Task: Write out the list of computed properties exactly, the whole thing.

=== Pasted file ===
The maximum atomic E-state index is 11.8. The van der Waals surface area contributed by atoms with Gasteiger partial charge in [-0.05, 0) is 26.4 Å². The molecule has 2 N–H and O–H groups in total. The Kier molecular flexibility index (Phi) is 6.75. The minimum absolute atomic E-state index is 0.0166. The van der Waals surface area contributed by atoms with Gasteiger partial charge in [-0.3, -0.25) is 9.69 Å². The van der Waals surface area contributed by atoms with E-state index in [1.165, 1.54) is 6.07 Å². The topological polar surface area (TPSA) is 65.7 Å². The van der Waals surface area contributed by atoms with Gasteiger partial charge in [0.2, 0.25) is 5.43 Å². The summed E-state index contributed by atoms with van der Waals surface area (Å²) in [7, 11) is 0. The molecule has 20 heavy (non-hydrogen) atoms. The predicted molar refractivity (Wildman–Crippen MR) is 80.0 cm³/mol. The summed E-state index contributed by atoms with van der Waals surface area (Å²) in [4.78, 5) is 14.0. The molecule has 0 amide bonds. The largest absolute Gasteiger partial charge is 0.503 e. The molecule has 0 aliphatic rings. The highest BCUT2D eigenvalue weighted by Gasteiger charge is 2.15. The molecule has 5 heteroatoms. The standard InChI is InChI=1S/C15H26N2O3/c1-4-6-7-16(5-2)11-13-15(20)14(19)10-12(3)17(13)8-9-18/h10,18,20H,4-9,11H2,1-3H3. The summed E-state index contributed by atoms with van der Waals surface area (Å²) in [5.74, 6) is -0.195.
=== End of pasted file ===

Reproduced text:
The maximum atomic E-state index is 11.8. The van der Waals surface area contributed by atoms with Gasteiger partial charge in [-0.05, 0) is 26.4 Å². The molecule has 2 N–H and O–H groups in total. The Kier molecular flexibility index (Phi) is 6.75. The minimum absolute atomic E-state index is 0.0166. The van der Waals surface area contributed by atoms with Gasteiger partial charge in [-0.3, -0.25) is 9.69 Å². The van der Waals surface area contributed by atoms with E-state index in [1.165, 1.54) is 6.07 Å². The topological polar surface area (TPSA) is 65.7 Å². The van der Waals surface area contributed by atoms with Gasteiger partial charge in [0.2, 0.25) is 5.43 Å². The summed E-state index contributed by atoms with van der Waals surface area (Å²) in [7, 11) is 0. The molecule has 20 heavy (non-hydrogen) atoms. The predicted molar refractivity (Wildman–Crippen MR) is 80.0 cm³/mol. The summed E-state index contributed by atoms with van der Waals surface area (Å²) in [4.78, 5) is 14.0. The molecule has 0 amide bonds. The largest absolute Gasteiger partial charge is 0.503 e. The molecule has 0 aliphatic rings. The highest BCUT2D eigenvalue weighted by Gasteiger charge is 2.15. The molecule has 5 heteroatoms. The standard InChI is InChI=1S/C15H26N2O3/c1-4-6-7-16(5-2)11-13-15(20)14(19)10-12(3)17(13)8-9-18/h10,18,20H,4-9,11H2,1-3H3. The summed E-state index contributed by atoms with van der Waals surface area (Å²) in [5.74, 6) is -0.195.